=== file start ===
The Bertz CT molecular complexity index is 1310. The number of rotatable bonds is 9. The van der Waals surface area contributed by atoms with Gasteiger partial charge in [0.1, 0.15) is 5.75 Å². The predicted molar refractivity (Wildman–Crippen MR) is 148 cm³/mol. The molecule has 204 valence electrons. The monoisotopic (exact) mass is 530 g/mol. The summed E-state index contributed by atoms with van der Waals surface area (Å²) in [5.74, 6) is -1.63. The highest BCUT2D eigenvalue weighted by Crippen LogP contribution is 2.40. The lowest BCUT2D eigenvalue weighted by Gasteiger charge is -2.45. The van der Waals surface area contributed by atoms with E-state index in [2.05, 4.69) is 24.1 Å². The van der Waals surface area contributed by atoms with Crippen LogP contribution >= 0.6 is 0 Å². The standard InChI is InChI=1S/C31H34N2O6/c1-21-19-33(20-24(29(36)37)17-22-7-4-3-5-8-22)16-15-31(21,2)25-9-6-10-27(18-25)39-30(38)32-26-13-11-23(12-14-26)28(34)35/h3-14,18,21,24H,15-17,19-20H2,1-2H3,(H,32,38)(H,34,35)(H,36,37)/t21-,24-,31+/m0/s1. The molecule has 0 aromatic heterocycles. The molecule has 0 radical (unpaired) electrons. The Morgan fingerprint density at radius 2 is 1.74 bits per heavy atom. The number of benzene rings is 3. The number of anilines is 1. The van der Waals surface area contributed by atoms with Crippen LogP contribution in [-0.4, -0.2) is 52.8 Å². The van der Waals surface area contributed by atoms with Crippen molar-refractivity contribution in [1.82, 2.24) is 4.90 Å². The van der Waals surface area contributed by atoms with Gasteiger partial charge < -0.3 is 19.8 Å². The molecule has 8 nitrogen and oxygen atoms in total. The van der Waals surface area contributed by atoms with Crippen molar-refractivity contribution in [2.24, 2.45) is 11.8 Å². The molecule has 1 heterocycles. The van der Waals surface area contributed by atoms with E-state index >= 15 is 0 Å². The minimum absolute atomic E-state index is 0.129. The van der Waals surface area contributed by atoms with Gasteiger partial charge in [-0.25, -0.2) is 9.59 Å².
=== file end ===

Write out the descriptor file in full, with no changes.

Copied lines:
The Bertz CT molecular complexity index is 1310. The number of rotatable bonds is 9. The van der Waals surface area contributed by atoms with Gasteiger partial charge in [0.1, 0.15) is 5.75 Å². The predicted molar refractivity (Wildman–Crippen MR) is 148 cm³/mol. The molecule has 204 valence electrons. The monoisotopic (exact) mass is 530 g/mol. The summed E-state index contributed by atoms with van der Waals surface area (Å²) in [5.74, 6) is -1.63. The highest BCUT2D eigenvalue weighted by Crippen LogP contribution is 2.40. The lowest BCUT2D eigenvalue weighted by Gasteiger charge is -2.45. The van der Waals surface area contributed by atoms with E-state index in [2.05, 4.69) is 24.1 Å². The van der Waals surface area contributed by atoms with Crippen LogP contribution >= 0.6 is 0 Å². The standard InChI is InChI=1S/C31H34N2O6/c1-21-19-33(20-24(29(36)37)17-22-7-4-3-5-8-22)16-15-31(21,2)25-9-6-10-27(18-25)39-30(38)32-26-13-11-23(12-14-26)28(34)35/h3-14,18,21,24H,15-17,19-20H2,1-2H3,(H,32,38)(H,34,35)(H,36,37)/t21-,24-,31+/m0/s1. The molecule has 0 aromatic heterocycles. The molecule has 0 radical (unpaired) electrons. The Morgan fingerprint density at radius 2 is 1.74 bits per heavy atom. The number of benzene rings is 3. The number of anilines is 1. The van der Waals surface area contributed by atoms with Crippen LogP contribution in [-0.4, -0.2) is 52.8 Å². The van der Waals surface area contributed by atoms with Crippen molar-refractivity contribution in [1.82, 2.24) is 4.90 Å². The van der Waals surface area contributed by atoms with Gasteiger partial charge < -0.3 is 19.8 Å². The molecule has 8 nitrogen and oxygen atoms in total. The van der Waals surface area contributed by atoms with Crippen molar-refractivity contribution in [2.24, 2.45) is 11.8 Å². The molecule has 1 heterocycles. The van der Waals surface area contributed by atoms with E-state index >= 15 is 0 Å². The minimum absolute atomic E-state index is 0.129. The van der Waals surface area contributed by atoms with Gasteiger partial charge in [-0.25, -0.2) is 9.59 Å².